In an Age of COVID-19, Reflecting on Lessons Learned from Ebola
In November last year, I arrived in Goma to support the Ebola response in the Democratic Republic of Congo. This was just over a year after the first case of the virus was confirmed. It marked the tenth outbreak that the country was experiencing and by far, the most challenging with the virus spreading across regions and overwhelming communities.
Having experienced and supported the Ebola response in Sierra Leone that swept across regions and borders, there was a familiar feeling. But this outbreak was different in many ways.
The areas hard hit by the epidemic had to contend with insecurity and political unrest. According to the WHO, over 420 attacks were recorded on health facilities since the outbreak was declared. Efforts by government and international partners to respond to the epidemic were met with suspicion. This undermined trust between communities and response organizations creating room for conspiracy theories including rumors, myths and misinformation.
Given the country’s poor road infrastructure and sometimes impossible access to communities, the work of government and others in the response was cut out. By January 2020, the country had recorded over 3,380 cases including 2,232 deaths mostly from North Kivu – the epicenter of the epidemic.
Whilst there have been setbacks – as with the recent new case just days before the current outbreak was about to be declared over – there appears to be light at the end of the tunnel. But what’s the biggest difference in getting this far? Are there lessons we can learn from this outbreak?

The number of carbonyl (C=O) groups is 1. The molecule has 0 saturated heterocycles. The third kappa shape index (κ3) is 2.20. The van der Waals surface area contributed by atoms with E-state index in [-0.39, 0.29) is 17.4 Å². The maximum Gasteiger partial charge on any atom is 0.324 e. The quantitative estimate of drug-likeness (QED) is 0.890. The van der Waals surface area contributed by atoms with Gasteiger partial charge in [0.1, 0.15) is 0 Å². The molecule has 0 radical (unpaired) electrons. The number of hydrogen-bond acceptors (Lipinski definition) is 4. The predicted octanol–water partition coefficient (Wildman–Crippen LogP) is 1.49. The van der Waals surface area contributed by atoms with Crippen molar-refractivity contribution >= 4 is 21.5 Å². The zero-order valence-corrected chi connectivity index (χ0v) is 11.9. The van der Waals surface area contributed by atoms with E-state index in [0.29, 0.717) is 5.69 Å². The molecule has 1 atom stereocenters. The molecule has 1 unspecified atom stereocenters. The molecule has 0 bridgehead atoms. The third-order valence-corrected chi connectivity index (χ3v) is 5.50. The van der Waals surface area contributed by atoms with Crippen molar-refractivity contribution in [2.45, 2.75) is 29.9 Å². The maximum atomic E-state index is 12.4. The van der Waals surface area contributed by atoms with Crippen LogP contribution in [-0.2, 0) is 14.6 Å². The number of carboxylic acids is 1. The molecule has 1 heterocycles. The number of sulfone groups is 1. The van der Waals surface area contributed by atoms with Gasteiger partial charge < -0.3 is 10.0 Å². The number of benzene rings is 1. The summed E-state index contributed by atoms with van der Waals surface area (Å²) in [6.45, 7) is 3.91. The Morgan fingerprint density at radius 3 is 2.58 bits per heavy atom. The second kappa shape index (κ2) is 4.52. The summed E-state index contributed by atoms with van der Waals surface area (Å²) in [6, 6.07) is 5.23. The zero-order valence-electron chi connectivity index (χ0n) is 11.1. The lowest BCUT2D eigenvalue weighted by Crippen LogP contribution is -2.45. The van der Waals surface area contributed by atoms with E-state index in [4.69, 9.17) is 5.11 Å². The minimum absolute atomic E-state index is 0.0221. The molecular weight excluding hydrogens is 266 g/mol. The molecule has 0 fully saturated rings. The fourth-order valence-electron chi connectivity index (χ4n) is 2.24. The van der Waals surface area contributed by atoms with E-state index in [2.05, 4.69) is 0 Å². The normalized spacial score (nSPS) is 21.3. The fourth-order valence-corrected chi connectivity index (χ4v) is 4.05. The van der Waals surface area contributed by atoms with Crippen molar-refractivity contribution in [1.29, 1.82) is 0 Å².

Internews – like many other responders – played a major role in the response effort delivering a range of activities including engaging communities and generating feedback; providing accurate, relevant and life-saving information to affected population and creating avenues for responding to community concerns.
In situations like this, there are opportunities for learnings. None is as important as understanding what worked well in delivering the most wide-ranging effect in combatting the epidemic. And as Project Director managing Internews’ Ebola response, I noted three things that stood out:
1. Placing communities at the heart of the response efforts
Internews’ approach of listening to communities through regular and active engagement remains the bedrock for building trust, gauging community perception and enhancing accountability of the response. When communities hold on to certain beliefs or perceptions, it underscores the need for engagement that is based on empathy and understanding rather than dismissal.
These engagements have included public debates, listening clubs and round table discussions on the Ebola response. In Beni for example, following an attack on and the burning down of a WHO vehicle reportedly by motorbike riders who were apparently resistant to the Ebola response, Internews conducted a roundtable discussion that involved the leader of the Motorbike Association in Beni. During the discussion, one of the motorbike riders discreetly went over to Internews’ Community Liaison Officer requesting to be vaccinated after confessing to have transported a sick person who later died of Ebola.
Similar engagement took place in Thako village where community members resisted the use of body bags as part of the safe, dignified burial process until Internews Community Liaison Officers intervened through a public debate on the issue. The community claimed not to have any idea of the new burial procedure and never had been engaged on the importance of body bags in the process.